The 10 Best Windows Productivity Apps in 2022

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In this video we’ll be digging into the best productivity apps for Windows in 2022.

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00:00 – Intro
01:05 – ShareX
02:50 – QuickLook
03:58 – Notion
05:58 – Microsoft Edge
07:18 – Clipboard Manager
08:09 – Flow Launcher
08:57 – Espanso
10:10 – Everything
10:53 – Google Drive
11:46 – F.Lux

Microsoft Edge:
Clipboard Manager:
Flow Launcher:
Google Drive:

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– I have a central tenant that I follow for any kind
of work that I’m doing. And it’s this. If I find myself doing
something repeatedly, there is a process I have
to follow all the time over and over again, then anything I can do to make
that process more efficient either by making it faster, removing steps or automating
steps, I should do. And with that idea in mind that today, I would like to share with you my top 10 favorite productivity apps, specifically for Windows. Now I’ve got a couple of friends who have done these kind of
app roundup lists for the Mac. And I do use Mac OS. I use a lot of those apps, but I actually use Windows more often. I prefer on the desktop platforms and I haven’t seen a
whole lot of these videos for us Windows folk. So today I’m gonna be
breaking down my top 10, including the one that I think is probably gonna be the
most interesting for you. My surprise pick, one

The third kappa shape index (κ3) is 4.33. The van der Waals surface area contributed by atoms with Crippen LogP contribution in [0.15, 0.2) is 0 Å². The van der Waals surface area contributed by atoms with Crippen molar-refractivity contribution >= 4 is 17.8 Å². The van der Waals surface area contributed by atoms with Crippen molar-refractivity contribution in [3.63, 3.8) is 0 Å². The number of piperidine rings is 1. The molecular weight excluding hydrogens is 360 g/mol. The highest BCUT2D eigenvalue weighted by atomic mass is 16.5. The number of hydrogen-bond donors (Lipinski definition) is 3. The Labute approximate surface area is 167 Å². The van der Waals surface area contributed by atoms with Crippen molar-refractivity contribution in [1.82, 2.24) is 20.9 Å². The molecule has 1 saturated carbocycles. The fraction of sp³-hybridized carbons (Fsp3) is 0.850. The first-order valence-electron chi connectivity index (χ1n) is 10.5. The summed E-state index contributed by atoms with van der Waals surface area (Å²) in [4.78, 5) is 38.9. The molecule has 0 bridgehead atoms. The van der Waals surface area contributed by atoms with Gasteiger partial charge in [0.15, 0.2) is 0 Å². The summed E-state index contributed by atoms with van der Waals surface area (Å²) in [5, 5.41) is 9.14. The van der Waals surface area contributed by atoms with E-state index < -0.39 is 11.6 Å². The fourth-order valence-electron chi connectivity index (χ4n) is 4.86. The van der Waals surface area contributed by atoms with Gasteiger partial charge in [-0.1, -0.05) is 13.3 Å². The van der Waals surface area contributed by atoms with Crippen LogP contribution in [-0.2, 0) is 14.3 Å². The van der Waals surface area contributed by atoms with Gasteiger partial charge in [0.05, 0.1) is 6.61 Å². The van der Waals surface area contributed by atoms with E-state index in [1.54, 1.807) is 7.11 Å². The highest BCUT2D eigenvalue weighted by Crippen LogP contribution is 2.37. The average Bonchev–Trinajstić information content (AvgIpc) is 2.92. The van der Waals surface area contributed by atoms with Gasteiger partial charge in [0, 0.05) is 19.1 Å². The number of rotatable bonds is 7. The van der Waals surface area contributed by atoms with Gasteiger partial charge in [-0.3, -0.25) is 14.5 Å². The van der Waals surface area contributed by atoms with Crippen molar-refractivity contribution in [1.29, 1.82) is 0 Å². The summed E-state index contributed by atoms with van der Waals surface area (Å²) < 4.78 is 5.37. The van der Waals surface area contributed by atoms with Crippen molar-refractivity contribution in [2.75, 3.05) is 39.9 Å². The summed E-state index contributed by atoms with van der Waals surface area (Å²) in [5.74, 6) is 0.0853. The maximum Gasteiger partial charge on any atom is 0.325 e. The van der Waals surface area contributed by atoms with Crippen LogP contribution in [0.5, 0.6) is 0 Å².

that you’re probably not expecting, a pair that work
insanely well together. They’re the ones that
I’m most excited to share with you in this video. And finally, the one that is objectively the most useful app on this list. One other great thing about this list is that every app on it is actually free. So let’s get into this list, starting with the one that I think you might find most interesting which is an app called Sharex. Sharex is a screenshot tool for Windows. It’s free, it’s open source. And I use the heck out of it because I take a ton of
screenshots in my work and I do this for multiple
different purposes. I do it for content creation. If you’ve seen any of my written Notion tutorial over on my website you’ve probably seen my
screenshots and animated GIFs but I also use it to
communicate more efficiently with my team. For instance, the other day my personal website had a bug on it and I was able to just take screenshots of the bug and send them in
Slack to my developer, Martin, to show him exactly what was going on. It’s a lot more efficient
than trying to type up a long description,
but Sharex has a trick up its sleeve that a lot of other
screenshot apps do not have which is optical character recognition. You can actually take a screenshot of some text within a
picture or YouTube video and it will pull that text out and put it right on your clipboard. So you can then paste it into
your note taking application. Now I should mention that there
is a builtin screenshot tool within Windows called Snip and Sketch and it’s honestly very capable. You can use it by hitting Windows, Key, shift S. You can take screenshots put ’em on your clipboard, draw on them. But the editor that comes within Sharex is just vastly more powerful and lets you do things like
adding boxes, drawing arrows adding pixelation and
blurring for sensitive info. It’s just overall a lot better. And that’s why I personally like using it over Snip and Sketch. Now there are a couple of little tweaks that I add to share X to
make it a little bit better. First I add multiple hot
keys for different jobs. So I like to use control
shift F to add a screenshot directly to my clipboard or control shift C to open up the editor so I can make boxes or